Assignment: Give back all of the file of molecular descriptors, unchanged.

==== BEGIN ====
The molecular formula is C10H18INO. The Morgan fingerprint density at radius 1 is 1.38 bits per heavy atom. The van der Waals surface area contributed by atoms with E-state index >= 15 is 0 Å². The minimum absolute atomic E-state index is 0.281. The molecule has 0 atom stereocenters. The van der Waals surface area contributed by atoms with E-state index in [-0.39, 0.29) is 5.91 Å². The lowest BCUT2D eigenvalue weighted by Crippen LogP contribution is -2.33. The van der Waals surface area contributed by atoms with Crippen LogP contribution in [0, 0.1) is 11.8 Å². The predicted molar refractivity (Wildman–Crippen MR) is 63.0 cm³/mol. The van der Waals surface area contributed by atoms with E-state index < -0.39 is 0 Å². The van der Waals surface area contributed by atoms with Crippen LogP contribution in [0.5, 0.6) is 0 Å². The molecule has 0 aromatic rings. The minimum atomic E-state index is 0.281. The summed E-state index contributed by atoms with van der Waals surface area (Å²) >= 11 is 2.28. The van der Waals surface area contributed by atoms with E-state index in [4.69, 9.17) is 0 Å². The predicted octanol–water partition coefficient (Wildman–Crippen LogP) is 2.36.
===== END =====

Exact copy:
The molecular formula is C10H18INO. The Morgan fingerprint density at radius 1 is 1.38 bits per heavy atom. The van der Waals surface area contributed by atoms with E-state index >= 15 is 0 Å². The minimum absolute atomic E-state index is 0.281. The molecule has 0 atom stereocenters. The van der Waals surface area contributed by atoms with E-state index in [-0.39, 0.29) is 5.91 Å². The lowest BCUT2D eigenvalue weighted by Crippen LogP contribution is -2.33. The van der Waals surface area contributed by atoms with Crippen LogP contribution in [0, 0.1) is 11.8 Å². The predicted molar refractivity (Wildman–Crippen MR) is 63.0 cm³/mol. The van der Waals surface area contributed by atoms with E-state index < -0.39 is 0 Å². The van der Waals surface area contributed by atoms with Crippen LogP contribution in [0.5, 0.6) is 0 Å². The molecule has 0 aromatic rings. The minimum atomic E-state index is 0.281. The summed E-state index contributed by atoms with van der Waals surface area (Å²) >= 11 is 2.28. The van der Waals surface area contributed by atoms with E-state index in [4.69, 9.17) is 0 Å². The predicted octanol–water partition coefficient (Wildman–Crippen LogP) is 2.36.